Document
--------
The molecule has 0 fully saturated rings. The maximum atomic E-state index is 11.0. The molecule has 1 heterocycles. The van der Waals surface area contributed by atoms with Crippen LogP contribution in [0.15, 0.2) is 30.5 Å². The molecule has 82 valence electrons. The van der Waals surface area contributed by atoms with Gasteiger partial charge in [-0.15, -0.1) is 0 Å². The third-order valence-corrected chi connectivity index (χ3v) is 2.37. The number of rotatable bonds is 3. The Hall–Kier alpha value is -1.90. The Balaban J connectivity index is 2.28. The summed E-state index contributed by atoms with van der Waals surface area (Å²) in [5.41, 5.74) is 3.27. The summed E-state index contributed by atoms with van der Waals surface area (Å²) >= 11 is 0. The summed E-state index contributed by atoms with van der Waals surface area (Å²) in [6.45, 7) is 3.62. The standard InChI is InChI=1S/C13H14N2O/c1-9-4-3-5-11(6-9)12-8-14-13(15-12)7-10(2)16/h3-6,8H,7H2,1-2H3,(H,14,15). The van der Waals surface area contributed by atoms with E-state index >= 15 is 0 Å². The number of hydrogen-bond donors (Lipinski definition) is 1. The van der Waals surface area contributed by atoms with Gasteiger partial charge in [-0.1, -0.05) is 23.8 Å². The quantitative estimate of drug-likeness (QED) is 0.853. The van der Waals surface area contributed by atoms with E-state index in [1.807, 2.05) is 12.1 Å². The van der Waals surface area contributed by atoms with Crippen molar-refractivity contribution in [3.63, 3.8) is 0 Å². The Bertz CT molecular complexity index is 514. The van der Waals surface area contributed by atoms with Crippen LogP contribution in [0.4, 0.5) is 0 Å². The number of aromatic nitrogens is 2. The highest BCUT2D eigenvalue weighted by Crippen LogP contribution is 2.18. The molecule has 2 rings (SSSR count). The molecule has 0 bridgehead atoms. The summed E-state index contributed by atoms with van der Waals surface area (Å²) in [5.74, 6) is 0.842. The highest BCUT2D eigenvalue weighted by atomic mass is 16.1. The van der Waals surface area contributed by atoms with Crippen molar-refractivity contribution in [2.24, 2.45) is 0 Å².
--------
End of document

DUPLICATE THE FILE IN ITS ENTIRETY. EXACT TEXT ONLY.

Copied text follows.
The molecule has 0 fully saturated rings. The maximum atomic E-state index is 11.0. The molecule has 1 heterocycles. The van der Waals surface area contributed by atoms with Crippen LogP contribution in [0.15, 0.2) is 30.5 Å². The molecule has 82 valence electrons. The van der Waals surface area contributed by atoms with Gasteiger partial charge in [-0.15, -0.1) is 0 Å². The third-order valence-corrected chi connectivity index (χ3v) is 2.37. The number of rotatable bonds is 3. The Hall–Kier alpha value is -1.90. The Balaban J connectivity index is 2.28. The summed E-state index contributed by atoms with van der Waals surface area (Å²) in [5.41, 5.74) is 3.27. The summed E-state index contributed by atoms with van der Waals surface area (Å²) >= 11 is 0. The summed E-state index contributed by atoms with van der Waals surface area (Å²) in [6.45, 7) is 3.62. The standard InChI is InChI=1S/C13H14N2O/c1-9-4-3-5-11(6-9)12-8-14-13(15-12)7-10(2)16/h3-6,8H,7H2,1-2H3,(H,14,15). The van der Waals surface area contributed by atoms with E-state index >= 15 is 0 Å². The number of hydrogen-bond donors (Lipinski definition) is 1. The van der Waals surface area contributed by atoms with Gasteiger partial charge in [-0.1, -0.05) is 23.8 Å². The quantitative estimate of drug-likeness (QED) is 0.853. The van der Waals surface area contributed by atoms with E-state index in [1.807, 2.05) is 12.1 Å². The van der Waals surface area contributed by atoms with Crippen molar-refractivity contribution in [3.63, 3.8) is 0 Å². The Bertz CT molecular complexity index is 514. The van der Waals surface area contributed by atoms with Crippen LogP contribution in [0.4, 0.5) is 0 Å². The number of aromatic nitrogens is 2. The highest BCUT2D eigenvalue weighted by Crippen LogP contribution is 2.18. The molecule has 2 rings (SSSR count). The molecule has 0 bridgehead atoms. The summed E-state index contributed by atoms with van der Waals surface area (Å²) in [5.74, 6) is 0.842. The highest BCUT2D eigenvalue weighted by atomic mass is 16.1. The van der Waals surface area contributed by atoms with Crippen molar-refractivity contribution in [2.24, 2.45) is 0 Å².